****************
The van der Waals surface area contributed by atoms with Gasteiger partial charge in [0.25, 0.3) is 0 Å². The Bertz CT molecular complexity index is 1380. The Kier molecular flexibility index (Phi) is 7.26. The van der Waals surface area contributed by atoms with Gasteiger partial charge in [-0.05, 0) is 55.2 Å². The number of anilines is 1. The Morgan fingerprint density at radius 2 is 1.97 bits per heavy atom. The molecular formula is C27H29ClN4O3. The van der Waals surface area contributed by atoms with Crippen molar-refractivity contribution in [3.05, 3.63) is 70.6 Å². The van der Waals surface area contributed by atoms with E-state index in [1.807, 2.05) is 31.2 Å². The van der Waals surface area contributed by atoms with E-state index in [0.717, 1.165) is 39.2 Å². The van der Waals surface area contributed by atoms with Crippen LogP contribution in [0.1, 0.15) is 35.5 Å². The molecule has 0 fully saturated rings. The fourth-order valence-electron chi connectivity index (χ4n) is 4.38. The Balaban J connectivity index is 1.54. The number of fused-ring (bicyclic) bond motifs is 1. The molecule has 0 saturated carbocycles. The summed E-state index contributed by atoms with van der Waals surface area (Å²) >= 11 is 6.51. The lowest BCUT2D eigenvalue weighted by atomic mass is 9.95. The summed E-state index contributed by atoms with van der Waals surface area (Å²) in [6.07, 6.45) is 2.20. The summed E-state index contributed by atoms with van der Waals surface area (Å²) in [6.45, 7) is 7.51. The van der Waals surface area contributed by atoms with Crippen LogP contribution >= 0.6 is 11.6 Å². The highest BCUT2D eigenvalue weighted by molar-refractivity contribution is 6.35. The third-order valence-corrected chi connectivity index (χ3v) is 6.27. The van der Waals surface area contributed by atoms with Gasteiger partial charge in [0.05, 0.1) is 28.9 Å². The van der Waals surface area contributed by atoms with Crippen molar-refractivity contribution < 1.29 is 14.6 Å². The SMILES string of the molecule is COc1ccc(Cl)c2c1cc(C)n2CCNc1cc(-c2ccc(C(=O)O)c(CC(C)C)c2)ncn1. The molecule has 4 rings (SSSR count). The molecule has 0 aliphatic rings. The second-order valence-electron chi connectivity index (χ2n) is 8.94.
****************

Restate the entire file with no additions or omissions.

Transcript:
The van der Waals surface area contributed by atoms with Gasteiger partial charge in [0.25, 0.3) is 0 Å². The Bertz CT molecular complexity index is 1380. The Kier molecular flexibility index (Phi) is 7.26. The van der Waals surface area contributed by atoms with Gasteiger partial charge in [-0.05, 0) is 55.2 Å². The number of anilines is 1. The Morgan fingerprint density at radius 2 is 1.97 bits per heavy atom. The molecular formula is C27H29ClN4O3. The van der Waals surface area contributed by atoms with Crippen molar-refractivity contribution in [3.05, 3.63) is 70.6 Å². The van der Waals surface area contributed by atoms with E-state index in [1.807, 2.05) is 31.2 Å². The van der Waals surface area contributed by atoms with E-state index in [0.717, 1.165) is 39.2 Å². The van der Waals surface area contributed by atoms with Crippen LogP contribution in [0.1, 0.15) is 35.5 Å². The molecule has 0 fully saturated rings. The fourth-order valence-electron chi connectivity index (χ4n) is 4.38. The Balaban J connectivity index is 1.54. The number of fused-ring (bicyclic) bond motifs is 1. The molecule has 0 saturated carbocycles. The summed E-state index contributed by atoms with van der Waals surface area (Å²) >= 11 is 6.51. The lowest BCUT2D eigenvalue weighted by atomic mass is 9.95. The summed E-state index contributed by atoms with van der Waals surface area (Å²) in [6.07, 6.45) is 2.20. The summed E-state index contributed by atoms with van der Waals surface area (Å²) in [6.45, 7) is 7.51. The van der Waals surface area contributed by atoms with Crippen LogP contribution >= 0.6 is 11.6 Å². The highest BCUT2D eigenvalue weighted by molar-refractivity contribution is 6.35. The third-order valence-corrected chi connectivity index (χ3v) is 6.27. The van der Waals surface area contributed by atoms with Gasteiger partial charge in [0.05, 0.1) is 28.9 Å². The van der Waals surface area contributed by atoms with Crippen molar-refractivity contribution < 1.29 is 14.6 Å². The SMILES string of the molecule is COc1ccc(Cl)c2c1cc(C)n2CCNc1cc(-c2ccc(C(=O)O)c(CC(C)C)c2)ncn1. The molecule has 4 rings (SSSR count). The molecule has 0 aliphatic rings. The second-order valence-electron chi connectivity index (χ2n) is 8.94.